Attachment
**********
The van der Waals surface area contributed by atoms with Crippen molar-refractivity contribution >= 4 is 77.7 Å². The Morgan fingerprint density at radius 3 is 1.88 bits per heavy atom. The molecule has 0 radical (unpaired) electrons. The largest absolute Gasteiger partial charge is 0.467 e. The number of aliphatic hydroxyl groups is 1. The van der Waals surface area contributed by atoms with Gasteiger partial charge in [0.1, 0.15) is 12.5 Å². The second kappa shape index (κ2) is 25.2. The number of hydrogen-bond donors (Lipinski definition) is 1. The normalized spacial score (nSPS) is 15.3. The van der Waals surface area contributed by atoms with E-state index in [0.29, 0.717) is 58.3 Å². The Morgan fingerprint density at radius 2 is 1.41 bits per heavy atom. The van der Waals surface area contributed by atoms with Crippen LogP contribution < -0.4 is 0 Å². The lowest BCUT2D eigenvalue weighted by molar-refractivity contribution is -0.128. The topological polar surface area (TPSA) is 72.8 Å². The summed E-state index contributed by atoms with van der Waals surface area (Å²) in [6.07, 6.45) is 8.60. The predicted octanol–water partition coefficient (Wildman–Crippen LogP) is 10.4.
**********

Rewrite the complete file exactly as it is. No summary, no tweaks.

The van der Waals surface area contributed by atoms with Crippen molar-refractivity contribution >= 4 is 77.7 Å². The Morgan fingerprint density at radius 3 is 1.88 bits per heavy atom. The molecule has 0 radical (unpaired) electrons. The largest absolute Gasteiger partial charge is 0.467 e. The number of aliphatic hydroxyl groups is 1. The van der Waals surface area contributed by atoms with Gasteiger partial charge in [0.1, 0.15) is 12.5 Å². The second kappa shape index (κ2) is 25.2. The number of hydrogen-bond donors (Lipinski definition) is 1. The normalized spacial score (nSPS) is 15.3. The van der Waals surface area contributed by atoms with E-state index in [0.29, 0.717) is 58.3 Å². The Morgan fingerprint density at radius 2 is 1.41 bits per heavy atom. The van der Waals surface area contributed by atoms with Crippen LogP contribution < -0.4 is 0 Å². The lowest BCUT2D eigenvalue weighted by molar-refractivity contribution is -0.128. The topological polar surface area (TPSA) is 72.8 Å². The summed E-state index contributed by atoms with van der Waals surface area (Å²) in [6.07, 6.45) is 8.60. The predicted octanol–water partition coefficient (Wildman–Crippen LogP) is 10.4.